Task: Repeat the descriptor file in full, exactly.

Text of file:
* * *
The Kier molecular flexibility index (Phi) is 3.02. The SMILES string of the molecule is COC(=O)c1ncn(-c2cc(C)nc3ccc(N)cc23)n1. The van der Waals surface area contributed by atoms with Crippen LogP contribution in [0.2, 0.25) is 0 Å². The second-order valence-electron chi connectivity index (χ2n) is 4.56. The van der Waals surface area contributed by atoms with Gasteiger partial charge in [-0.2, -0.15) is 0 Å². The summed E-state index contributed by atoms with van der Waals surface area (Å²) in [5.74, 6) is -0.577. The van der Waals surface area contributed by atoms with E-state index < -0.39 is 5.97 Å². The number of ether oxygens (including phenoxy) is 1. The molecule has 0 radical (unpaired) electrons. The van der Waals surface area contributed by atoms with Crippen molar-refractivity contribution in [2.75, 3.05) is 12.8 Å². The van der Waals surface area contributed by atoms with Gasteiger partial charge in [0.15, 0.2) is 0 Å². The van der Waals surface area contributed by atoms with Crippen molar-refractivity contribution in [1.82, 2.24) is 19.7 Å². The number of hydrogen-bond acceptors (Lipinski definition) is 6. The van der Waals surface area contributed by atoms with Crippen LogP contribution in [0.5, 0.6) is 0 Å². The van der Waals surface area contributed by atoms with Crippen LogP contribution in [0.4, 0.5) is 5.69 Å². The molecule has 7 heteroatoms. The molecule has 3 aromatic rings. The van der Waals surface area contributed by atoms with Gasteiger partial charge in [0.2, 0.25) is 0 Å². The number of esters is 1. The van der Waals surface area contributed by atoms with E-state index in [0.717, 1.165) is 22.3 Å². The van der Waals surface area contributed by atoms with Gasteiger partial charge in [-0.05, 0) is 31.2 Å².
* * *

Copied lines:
The Kier molecular flexibility index (Phi) is 3.02. The SMILES string of the molecule is COC(=O)c1ncn(-c2cc(C)nc3ccc(N)cc23)n1. The van der Waals surface area contributed by atoms with Crippen LogP contribution in [0.2, 0.25) is 0 Å². The second-order valence-electron chi connectivity index (χ2n) is 4.56. The van der Waals surface area contributed by atoms with Gasteiger partial charge in [-0.2, -0.15) is 0 Å². The summed E-state index contributed by atoms with van der Waals surface area (Å²) in [5.74, 6) is -0.577. The van der Waals surface area contributed by atoms with E-state index < -0.39 is 5.97 Å². The number of ether oxygens (including phenoxy) is 1. The molecule has 0 radical (unpaired) electrons. The van der Waals surface area contributed by atoms with Crippen molar-refractivity contribution in [2.75, 3.05) is 12.8 Å². The van der Waals surface area contributed by atoms with Gasteiger partial charge in [0.15, 0.2) is 0 Å². The van der Waals surface area contributed by atoms with Crippen molar-refractivity contribution in [1.82, 2.24) is 19.7 Å². The number of hydrogen-bond acceptors (Lipinski definition) is 6. The van der Waals surface area contributed by atoms with Crippen LogP contribution in [0.5, 0.6) is 0 Å². The van der Waals surface area contributed by atoms with Crippen LogP contribution in [0.4, 0.5) is 5.69 Å². The molecule has 7 heteroatoms. The molecule has 3 aromatic rings. The van der Waals surface area contributed by atoms with Gasteiger partial charge in [0.2, 0.25) is 0 Å². The number of esters is 1. The van der Waals surface area contributed by atoms with E-state index in [0.717, 1.165) is 22.3 Å². The van der Waals surface area contributed by atoms with Gasteiger partial charge in [-0.05, 0) is 31.2 Å².